It was on the 9th day of our hiking pilgrimage through the Sinai Peninsula, finally entering the territory of the Jebalaya tribe and, hence, approaching Mt. Moses and the St. Catherine Monastery, when we crossed the Blue Desert. We were looking forward to exploring this artistic installation which, although man-made, complements the natural wonders of the White and the Black Deserts that also expand in Egypt. The experience though did not meet our expectations.
The Blue Desert was created in 1980 by the Belgian artist Jean Verame who, inspired by the signing of the Egyptian-Israeli Peace Agreement in 1989 after years of combat and hostilities, chose an area in the South Sinai desert region that had hosted several battles and installed an original Peace Monument: numerous boulders from the mountains painted in bright blue – the colour of Peace. For this project, he used ten tons of paint, the raw material being a United Nations donation.
It took us a while to detect the first brushes of blue against the barren landscape. The cerulean effect was not vivid as we were led to believe, and the chrome-shaded background dominated our vision. As we approached, we reached the first boulders, their paint faded away, giving a feeling even more desolate than the desert surroundings. Almost forty years after the completion of the project, the Blue of Peace was neither blue nor peaceful anymore – resembling so much the fragile calmness that characterises the region and the threat of devastation that hovers, like a vulture, above the Middle East.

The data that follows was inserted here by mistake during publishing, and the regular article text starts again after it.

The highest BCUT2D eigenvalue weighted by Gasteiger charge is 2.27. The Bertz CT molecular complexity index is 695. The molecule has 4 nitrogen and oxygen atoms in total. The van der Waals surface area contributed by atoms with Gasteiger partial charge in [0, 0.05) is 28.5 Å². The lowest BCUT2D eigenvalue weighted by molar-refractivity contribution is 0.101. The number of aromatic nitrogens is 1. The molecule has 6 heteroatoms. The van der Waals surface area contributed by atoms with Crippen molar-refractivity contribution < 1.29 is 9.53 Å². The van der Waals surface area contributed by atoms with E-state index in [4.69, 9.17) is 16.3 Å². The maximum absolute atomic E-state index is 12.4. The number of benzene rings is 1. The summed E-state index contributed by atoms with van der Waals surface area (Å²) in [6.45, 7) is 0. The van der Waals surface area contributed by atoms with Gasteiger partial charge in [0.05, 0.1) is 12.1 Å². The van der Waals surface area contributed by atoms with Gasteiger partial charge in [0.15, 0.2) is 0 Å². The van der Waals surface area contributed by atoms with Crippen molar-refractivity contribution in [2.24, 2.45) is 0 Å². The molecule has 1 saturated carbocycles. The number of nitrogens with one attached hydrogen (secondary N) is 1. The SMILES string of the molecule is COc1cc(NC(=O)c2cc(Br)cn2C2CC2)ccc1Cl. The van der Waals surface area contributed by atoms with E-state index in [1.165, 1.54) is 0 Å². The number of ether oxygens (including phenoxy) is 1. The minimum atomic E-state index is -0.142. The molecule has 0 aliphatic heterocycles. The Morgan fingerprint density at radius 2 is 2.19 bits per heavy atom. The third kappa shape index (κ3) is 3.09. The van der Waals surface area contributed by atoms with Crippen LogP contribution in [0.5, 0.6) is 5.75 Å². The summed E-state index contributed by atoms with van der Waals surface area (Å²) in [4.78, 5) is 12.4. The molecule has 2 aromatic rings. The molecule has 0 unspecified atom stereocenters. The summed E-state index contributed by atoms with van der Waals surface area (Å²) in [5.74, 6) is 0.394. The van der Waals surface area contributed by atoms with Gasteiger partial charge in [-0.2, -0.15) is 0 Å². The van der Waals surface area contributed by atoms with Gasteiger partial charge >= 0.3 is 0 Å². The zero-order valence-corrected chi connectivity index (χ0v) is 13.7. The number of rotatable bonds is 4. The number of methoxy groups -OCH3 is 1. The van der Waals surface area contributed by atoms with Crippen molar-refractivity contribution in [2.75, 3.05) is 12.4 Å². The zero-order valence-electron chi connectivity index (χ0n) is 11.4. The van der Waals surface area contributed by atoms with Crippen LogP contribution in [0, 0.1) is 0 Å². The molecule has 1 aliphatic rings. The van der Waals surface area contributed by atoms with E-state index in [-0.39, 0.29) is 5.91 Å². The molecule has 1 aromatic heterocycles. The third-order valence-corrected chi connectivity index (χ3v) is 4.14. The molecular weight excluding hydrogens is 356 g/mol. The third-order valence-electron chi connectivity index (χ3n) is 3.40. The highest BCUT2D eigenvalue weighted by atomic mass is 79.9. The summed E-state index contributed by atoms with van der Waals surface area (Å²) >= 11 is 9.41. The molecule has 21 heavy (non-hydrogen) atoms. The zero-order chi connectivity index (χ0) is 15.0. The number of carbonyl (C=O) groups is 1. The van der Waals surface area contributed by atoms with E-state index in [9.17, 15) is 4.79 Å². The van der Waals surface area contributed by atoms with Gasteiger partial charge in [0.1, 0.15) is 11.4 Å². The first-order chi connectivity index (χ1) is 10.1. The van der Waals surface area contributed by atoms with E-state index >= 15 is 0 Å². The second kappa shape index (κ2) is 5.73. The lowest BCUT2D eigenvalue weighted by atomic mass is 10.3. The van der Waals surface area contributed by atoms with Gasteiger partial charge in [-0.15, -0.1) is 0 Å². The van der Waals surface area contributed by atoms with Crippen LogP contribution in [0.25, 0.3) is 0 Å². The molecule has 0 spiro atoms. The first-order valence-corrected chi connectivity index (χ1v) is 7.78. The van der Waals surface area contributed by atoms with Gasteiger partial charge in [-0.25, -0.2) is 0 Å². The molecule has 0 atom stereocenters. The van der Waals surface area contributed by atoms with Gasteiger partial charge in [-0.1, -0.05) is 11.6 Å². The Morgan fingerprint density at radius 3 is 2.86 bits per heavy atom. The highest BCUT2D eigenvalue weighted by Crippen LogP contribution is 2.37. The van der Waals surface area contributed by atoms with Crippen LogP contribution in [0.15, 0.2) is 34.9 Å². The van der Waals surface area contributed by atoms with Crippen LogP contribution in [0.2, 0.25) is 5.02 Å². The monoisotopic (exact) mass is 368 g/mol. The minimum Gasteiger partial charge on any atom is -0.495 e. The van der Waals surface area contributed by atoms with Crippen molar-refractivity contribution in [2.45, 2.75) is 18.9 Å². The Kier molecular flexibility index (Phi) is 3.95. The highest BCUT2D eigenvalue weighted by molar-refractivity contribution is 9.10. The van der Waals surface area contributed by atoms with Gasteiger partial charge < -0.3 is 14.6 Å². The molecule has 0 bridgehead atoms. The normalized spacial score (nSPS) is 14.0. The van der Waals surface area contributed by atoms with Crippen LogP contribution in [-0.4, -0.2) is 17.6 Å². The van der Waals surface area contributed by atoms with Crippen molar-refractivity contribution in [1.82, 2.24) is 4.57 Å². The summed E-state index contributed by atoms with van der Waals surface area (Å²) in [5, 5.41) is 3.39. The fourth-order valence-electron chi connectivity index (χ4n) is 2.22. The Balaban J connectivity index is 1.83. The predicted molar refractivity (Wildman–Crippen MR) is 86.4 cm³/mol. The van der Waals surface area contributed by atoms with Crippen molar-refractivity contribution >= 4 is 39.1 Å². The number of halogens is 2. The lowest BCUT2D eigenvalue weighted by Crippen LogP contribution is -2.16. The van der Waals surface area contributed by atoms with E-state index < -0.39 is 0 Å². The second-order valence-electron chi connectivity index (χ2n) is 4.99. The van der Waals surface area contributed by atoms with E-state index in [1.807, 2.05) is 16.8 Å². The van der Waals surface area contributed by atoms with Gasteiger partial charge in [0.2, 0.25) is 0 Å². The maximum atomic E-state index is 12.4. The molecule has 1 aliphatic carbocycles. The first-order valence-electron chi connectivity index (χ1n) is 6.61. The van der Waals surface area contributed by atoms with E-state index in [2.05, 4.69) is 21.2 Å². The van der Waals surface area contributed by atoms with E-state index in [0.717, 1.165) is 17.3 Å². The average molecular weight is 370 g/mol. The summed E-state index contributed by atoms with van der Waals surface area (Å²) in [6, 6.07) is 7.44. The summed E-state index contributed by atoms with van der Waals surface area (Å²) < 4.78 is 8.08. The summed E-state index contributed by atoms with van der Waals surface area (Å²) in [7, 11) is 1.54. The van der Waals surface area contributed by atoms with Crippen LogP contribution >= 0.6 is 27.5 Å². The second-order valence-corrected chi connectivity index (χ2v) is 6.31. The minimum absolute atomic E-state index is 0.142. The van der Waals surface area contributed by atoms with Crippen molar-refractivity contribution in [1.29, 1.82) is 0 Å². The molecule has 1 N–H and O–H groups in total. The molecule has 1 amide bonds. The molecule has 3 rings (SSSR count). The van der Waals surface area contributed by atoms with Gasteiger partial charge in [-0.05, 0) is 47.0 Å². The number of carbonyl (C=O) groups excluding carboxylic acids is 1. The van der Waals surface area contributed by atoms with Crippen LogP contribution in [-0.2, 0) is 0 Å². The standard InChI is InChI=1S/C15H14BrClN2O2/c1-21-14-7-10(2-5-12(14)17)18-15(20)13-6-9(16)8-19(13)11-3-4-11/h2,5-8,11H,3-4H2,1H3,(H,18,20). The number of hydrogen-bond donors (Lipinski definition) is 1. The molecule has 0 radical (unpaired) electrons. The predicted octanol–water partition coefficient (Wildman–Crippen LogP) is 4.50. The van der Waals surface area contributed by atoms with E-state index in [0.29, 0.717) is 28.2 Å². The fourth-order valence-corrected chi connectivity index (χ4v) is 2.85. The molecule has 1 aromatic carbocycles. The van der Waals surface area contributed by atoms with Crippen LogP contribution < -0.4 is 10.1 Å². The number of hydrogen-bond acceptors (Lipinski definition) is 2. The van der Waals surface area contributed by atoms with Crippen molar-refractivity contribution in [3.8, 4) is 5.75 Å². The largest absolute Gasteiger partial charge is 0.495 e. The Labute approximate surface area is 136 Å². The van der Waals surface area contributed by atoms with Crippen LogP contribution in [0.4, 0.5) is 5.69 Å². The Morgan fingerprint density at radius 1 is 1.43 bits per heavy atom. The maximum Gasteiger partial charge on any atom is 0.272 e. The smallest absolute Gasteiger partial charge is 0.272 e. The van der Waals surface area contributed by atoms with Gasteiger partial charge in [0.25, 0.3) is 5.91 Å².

We stood in the centre of the wadi that was hosting the monument and looked around. Our eyes could now discern the various stones that were part of the installation: some scattered along the passage, others on the slopes of the mountains; some huge, piled in formations, others isolated, emanating a lonesome aura. We spent quite some time contemplating the presence of a potential design in the choice of rocks – maybe a message that could be seen from above, similar to the magic of the Nazca lines. If there was indeed a pattern, it was not evident to us.
Nasser, our Bedouin guide, was keen to cross this passage quickly and reach his favourite rock terrace on the mountain where we would stop for lunch and the obligatory mid-day siesta. We actually hastened through the path at a speed that was much faster than our normal one. Maybe this area was not considered by the locals secure enough; or, perhaps, given our late start on that specific morning, we were behind schedule. In general, though, it was clear that the famous project was not esteemed by him, this echoing either his individual preferences or the overall reaction of his tribe. We barely managed to take a few photos before hiking up the slope, leaving the Blue Desert forever behind.
The ruthlessness of time and, maybe, the futility inherent in humanity’s projects were the prevailing sentiments. The intensity of the desert’s energy overshadowed the feeble human presence, reminding us of our proper position in the vastness of the universe. Ultimately, the project did not seem to radiate hope and peace – what appeared to be the initial objectives. However, it did provoke lengthy discussions, and, after all, this exchange of ideas may be the most precious gift any artistic project can offer.
Photo credits: © Konstantina Sakellariou
Original Article Found: http://www.myunusualjourneys.com/the-blue-desert/